[Image: Pete Forsyth and Pax speak about transgender issues at the Wikimedia Foundation. Photo by Ziggy.]
Last night, Ziggy and I attended the inaugural Bay Area WikiSalon at the Wikimedia Foundation headquarters in San Francisco. When I was first alerted to the event (via my Wikipedia watchpage), I was intrigued by one of the featured guests: Kris Lyseggen, a photojournalist who would be speaking about her book, The Women of San Quentin: Soul Murder of Transgender Women in Male Prisons. I signed up for the event, and downloaded a sample of the book to begin reading it.
Concerned by a callous remark made on the event’s discussion page, I contacted one of the organizers, Pete Forsyth, who I knew from the Wikipedia 15 birthday celebration earlier this year. Pete, Kris, and I all ended up meeting, and agreed that we would have a panel discussion, moderated by Pete and including myself, Kris, and her husband, child psychiatrist Herb Schreier. I included one of the slides from my recent presentation on gender diversity, to give basic definitions of terms such as transgender and cisgender.
While I felt somewhat unprepared and frazzled (especially after being misgendered by the building security guard), I was grateful for the opportunity to educate more people about transgender issues. I also expressed my frustration with the constant vandalism and disruptive editing on Wikipedia, particularly on the Genderqueer and Cisgender pages. Several people asked questions during and after the event, which I did my best to answer, and I pointed them to the links page on my blog for further reading.
Kris presented a slideshow about the subject of her book: Trans women in male prisons. I read the entire book before last night’s event. It was moving, heartbreaking, and infuriating. I had to keep putting it down because it was so emotionally difficult for me to read about these women having every ounce of dignity stripped from them. This book, in conjunction with all the police brutality faced by cis and trans people of color in the USA, seriously made me want to join the prison abolition movement.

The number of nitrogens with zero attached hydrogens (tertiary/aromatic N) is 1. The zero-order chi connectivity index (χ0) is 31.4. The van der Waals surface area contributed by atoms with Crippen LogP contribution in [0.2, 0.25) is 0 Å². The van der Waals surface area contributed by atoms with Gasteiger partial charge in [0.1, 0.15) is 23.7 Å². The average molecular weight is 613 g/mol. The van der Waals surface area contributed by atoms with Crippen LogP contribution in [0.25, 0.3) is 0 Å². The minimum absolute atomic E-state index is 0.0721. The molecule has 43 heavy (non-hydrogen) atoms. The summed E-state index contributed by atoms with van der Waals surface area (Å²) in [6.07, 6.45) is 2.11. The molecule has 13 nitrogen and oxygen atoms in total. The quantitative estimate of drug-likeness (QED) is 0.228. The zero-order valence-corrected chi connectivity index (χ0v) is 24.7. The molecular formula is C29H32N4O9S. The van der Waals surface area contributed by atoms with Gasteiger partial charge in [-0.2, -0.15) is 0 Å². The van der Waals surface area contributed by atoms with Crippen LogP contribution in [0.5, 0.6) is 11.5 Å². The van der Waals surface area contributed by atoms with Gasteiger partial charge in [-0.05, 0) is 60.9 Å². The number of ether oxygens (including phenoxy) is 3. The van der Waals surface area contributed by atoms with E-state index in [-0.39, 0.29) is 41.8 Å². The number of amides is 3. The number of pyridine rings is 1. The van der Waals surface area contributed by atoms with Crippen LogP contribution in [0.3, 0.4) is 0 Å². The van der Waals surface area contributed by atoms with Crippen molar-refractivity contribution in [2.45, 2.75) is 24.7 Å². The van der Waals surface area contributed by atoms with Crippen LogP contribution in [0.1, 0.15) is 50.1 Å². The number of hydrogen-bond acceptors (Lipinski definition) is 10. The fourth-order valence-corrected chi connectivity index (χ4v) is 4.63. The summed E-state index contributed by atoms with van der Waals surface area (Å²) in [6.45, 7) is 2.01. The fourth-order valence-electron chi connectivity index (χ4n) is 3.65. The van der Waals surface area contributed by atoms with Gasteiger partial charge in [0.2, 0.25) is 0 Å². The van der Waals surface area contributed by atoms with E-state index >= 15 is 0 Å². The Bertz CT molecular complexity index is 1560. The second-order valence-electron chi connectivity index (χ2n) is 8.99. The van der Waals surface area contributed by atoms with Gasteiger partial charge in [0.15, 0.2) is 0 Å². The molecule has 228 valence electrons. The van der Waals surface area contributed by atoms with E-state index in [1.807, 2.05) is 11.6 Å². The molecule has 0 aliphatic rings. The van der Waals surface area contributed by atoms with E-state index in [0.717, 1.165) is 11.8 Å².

In his portion of the presentation, Herb talked about working with young trans children, and the criteria used to determine if they were ready to transition. He explained the harm of forcing trans children to live as their assigned sex. I asked him a clarifying question about what transitioning meant, because there’s a lot of people spreading misinformation about children being given genital surgery or other irreversible treatments. He explained that transitioning meant social changes (name and gender) and, at the right age, hormone blockers.
The other topic for the evening was a report on a high school Wikipedia edit-a-thon. Research librarian Jan Patton spoke about getting kids excited about editing an online encyclopedia. While she spoke, I thought of the printed World Book Encyclopedia set that my parents splurged on when I was in elementary school, back in the 70s. Instant online access to virtually any topic is a luxury I didn’t have until long after graduating from college.
Of course, many people throughout the world still do not have on-demand Internet access. (Projects like Wikipedia Zero are trying to help bridge that gap, although they have attracted criticism from net neutrality activists.) But it is great that school-age kids are now able to not only access an encyclopedia online, but actually contribute to it, instantly.
I’ve uploaded a few photos that Ziggy and I took at last night’s event to Flickr, as well as to Wikimedia Commons (the latter gallery may contain others’ photos as well). The Bay Area WikiSalon will be an ongoing monthly event, with opportunities for collaborative editing and casual discussion as well as formal topics, so locals should check it out.
ETA 5/14: Videos of the salon are now available on YouTube as well; the transgender panel is here, with closed captions provided by me.